Use Cases

5 tiny customer support automations to save your team tons of time

Sarah Chambers
by Sarah Chambers

5 tiny customer support automations to save your team tons of time

An accountant could calculate annual compounding interest by hand. But they don’t. They have spreadsheets and calculators that do the job for them. Why? Because machines are faster, more accurate, and it’s much easier on the brain to let computers do the work.

So why are customer support agents still doing so much of their work manually?

There’s two big reasons. First, the technology to automate customer support work is fairly new. AI and machine learning have, in the past, only been accessible to large-scale enterprises. That’s changing now, especially with new machine learning powered help desk integrations.

Secondly, automation can sound like a dirty word for support teams who focus on providing a more personalized, human experience. That makes a lot of sense if you’ve interacted with machines in the past as a customer. Chatbots have a 70% fail rate when used to try and solve customer problems. 57% of customers just want to talk to a human when they have a problem. Using automation feels like a cost-cutting measure that forces customers to navigate complicated bots before talking to a human.

But that’s not the case. When you automate tasks that are better left to computers, it can help save your team time that can be spent on more important tasks. Just like an accountant using a calculator, customer support agents using automations are better at their job.

In this article, we take you through five tiny automations you can implement today to save your team hours per week. (And we bet your customers will love it.)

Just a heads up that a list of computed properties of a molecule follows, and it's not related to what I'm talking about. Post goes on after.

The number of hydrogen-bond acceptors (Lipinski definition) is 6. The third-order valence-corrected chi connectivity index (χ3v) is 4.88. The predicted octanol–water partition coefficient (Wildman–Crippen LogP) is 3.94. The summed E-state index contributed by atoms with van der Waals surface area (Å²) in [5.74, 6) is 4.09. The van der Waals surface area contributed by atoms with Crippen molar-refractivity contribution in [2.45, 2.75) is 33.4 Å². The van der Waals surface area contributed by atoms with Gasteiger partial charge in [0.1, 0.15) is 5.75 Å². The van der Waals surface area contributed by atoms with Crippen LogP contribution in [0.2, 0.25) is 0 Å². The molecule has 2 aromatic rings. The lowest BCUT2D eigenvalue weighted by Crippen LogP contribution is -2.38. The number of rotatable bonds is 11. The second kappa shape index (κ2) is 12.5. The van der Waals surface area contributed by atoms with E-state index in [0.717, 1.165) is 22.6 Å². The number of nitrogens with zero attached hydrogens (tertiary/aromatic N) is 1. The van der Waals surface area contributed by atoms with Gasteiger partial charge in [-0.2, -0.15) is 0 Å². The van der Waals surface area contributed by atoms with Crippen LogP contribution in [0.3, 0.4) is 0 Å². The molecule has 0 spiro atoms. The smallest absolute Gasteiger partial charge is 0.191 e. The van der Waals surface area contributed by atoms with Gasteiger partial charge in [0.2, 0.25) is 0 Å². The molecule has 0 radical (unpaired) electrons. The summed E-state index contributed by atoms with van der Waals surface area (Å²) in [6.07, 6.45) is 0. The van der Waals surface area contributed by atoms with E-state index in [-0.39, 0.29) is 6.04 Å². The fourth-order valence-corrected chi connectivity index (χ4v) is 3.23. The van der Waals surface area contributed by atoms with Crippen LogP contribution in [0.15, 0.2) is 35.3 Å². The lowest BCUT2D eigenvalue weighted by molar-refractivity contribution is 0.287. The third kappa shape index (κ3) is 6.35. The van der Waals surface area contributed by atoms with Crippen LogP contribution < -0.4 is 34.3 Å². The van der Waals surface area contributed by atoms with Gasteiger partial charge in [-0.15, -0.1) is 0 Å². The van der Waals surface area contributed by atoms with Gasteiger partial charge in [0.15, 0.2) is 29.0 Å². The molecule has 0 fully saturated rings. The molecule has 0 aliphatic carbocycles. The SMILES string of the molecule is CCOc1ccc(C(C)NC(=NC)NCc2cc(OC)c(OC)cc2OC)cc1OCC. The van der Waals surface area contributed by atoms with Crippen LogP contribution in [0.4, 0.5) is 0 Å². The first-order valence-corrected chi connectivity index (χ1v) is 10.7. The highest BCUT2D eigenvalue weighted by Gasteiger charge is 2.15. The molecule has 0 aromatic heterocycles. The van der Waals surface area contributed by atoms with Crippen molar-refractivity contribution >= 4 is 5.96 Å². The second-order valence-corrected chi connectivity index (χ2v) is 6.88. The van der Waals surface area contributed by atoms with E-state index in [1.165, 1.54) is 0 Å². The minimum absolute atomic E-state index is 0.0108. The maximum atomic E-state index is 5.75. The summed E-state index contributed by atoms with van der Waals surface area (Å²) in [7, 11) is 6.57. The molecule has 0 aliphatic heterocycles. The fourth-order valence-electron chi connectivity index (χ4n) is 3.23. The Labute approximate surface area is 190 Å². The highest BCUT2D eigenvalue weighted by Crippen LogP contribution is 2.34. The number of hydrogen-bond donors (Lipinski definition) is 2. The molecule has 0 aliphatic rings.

Setting ticket priorities

Time saved: 30 seconds per ticket

Analysis paralysis is the uncomfortable feeling of not knowing where to start. You have a ton of work in front of you, but instead of diving in, you waste valuable time analyzing where to begin.

Agents faced with a long list of tickets feel that same feeling. What customer should get an answer first? Is the subject line with three exclamation marks more important than this notification about downtime? Trying to make decisions about which email to reply to first can lead to agents clicking aimlessly in and out of conversations. I’d suggest each time the agent goes back to the inbox, they spend an average of 30 seconds selecting their next ticket.

Setting ticket priorities automatically reduces the analysis paralysis of the inbox. Using natural language processing (NLP), and guided by human input, computer algorithms can identify which customer conversations need urgent attention – and which can wait. NLP is more reliable than allowing customers to submit their own priority levels. While every customer issue is important, not every issue is the most urgent.

Combine ticket priorities with Service Level Agreements (SLAs) and you can set up your agents to power through their queue – knowing that they’re always going to be looking at the most important ticket.

Autoresponders

Time saved: 30 seconds per ticket